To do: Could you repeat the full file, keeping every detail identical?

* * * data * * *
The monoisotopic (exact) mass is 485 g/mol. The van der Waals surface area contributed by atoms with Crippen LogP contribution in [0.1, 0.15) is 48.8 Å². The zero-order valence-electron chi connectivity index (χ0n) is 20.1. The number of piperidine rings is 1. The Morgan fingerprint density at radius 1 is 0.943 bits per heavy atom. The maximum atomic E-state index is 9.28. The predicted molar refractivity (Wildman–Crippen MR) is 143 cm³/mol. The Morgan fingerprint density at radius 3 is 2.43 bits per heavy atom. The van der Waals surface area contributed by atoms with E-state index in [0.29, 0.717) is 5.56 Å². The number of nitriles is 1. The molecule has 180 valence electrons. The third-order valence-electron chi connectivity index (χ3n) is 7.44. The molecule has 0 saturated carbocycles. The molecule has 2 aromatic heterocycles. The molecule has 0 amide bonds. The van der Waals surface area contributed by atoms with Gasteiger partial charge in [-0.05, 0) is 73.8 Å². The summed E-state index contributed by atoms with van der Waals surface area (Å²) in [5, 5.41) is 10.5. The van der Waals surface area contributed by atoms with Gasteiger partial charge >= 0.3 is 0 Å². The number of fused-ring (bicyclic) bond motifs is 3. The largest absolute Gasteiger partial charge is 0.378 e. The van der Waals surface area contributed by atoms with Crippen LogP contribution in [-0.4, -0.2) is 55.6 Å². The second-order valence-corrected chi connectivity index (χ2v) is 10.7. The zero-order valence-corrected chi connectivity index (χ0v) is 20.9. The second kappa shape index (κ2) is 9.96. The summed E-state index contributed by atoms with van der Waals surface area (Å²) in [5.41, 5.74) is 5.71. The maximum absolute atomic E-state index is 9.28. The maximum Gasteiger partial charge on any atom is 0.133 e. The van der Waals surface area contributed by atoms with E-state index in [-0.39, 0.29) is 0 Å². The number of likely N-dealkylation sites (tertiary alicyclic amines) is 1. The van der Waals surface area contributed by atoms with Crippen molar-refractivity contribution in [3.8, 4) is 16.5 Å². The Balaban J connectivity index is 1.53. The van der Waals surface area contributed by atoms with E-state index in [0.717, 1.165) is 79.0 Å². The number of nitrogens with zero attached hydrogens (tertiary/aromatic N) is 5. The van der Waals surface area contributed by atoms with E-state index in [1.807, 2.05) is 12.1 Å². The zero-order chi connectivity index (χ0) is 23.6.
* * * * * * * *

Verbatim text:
The monoisotopic (exact) mass is 485 g/mol. The van der Waals surface area contributed by atoms with Crippen LogP contribution in [0.1, 0.15) is 48.8 Å². The zero-order valence-electron chi connectivity index (χ0n) is 20.1. The number of piperidine rings is 1. The Morgan fingerprint density at radius 1 is 0.943 bits per heavy atom. The maximum atomic E-state index is 9.28. The predicted molar refractivity (Wildman–Crippen MR) is 143 cm³/mol. The Morgan fingerprint density at radius 3 is 2.43 bits per heavy atom. The van der Waals surface area contributed by atoms with E-state index in [0.29, 0.717) is 5.56 Å². The number of nitriles is 1. The molecule has 180 valence electrons. The third-order valence-electron chi connectivity index (χ3n) is 7.44. The molecule has 0 saturated carbocycles. The molecule has 2 aromatic heterocycles. The molecule has 0 amide bonds. The van der Waals surface area contributed by atoms with Gasteiger partial charge in [-0.05, 0) is 73.8 Å². The summed E-state index contributed by atoms with van der Waals surface area (Å²) in [5, 5.41) is 10.5. The van der Waals surface area contributed by atoms with Gasteiger partial charge >= 0.3 is 0 Å². The number of fused-ring (bicyclic) bond motifs is 3. The largest absolute Gasteiger partial charge is 0.378 e. The van der Waals surface area contributed by atoms with Crippen LogP contribution in [-0.4, -0.2) is 55.6 Å². The second-order valence-corrected chi connectivity index (χ2v) is 10.7. The zero-order valence-corrected chi connectivity index (χ0v) is 20.9. The second kappa shape index (κ2) is 9.96. The summed E-state index contributed by atoms with van der Waals surface area (Å²) in [5.41, 5.74) is 5.71. The maximum absolute atomic E-state index is 9.28. The maximum Gasteiger partial charge on any atom is 0.133 e. The van der Waals surface area contributed by atoms with E-state index in [-0.39, 0.29) is 0 Å². The number of likely N-dealkylation sites (tertiary alicyclic amines) is 1. The van der Waals surface area contributed by atoms with Crippen molar-refractivity contribution in [3.8, 4) is 16.5 Å². The Balaban J connectivity index is 1.53. The van der Waals surface area contributed by atoms with E-state index in [0.717, 1.165) is 79.0 Å². The number of nitrogens with zero attached hydrogens (tertiary/aromatic N) is 5. The van der Waals surface area contributed by atoms with E-state index in [1.807, 2.05) is 12.1 Å². The zero-order chi connectivity index (χ0) is 23.6.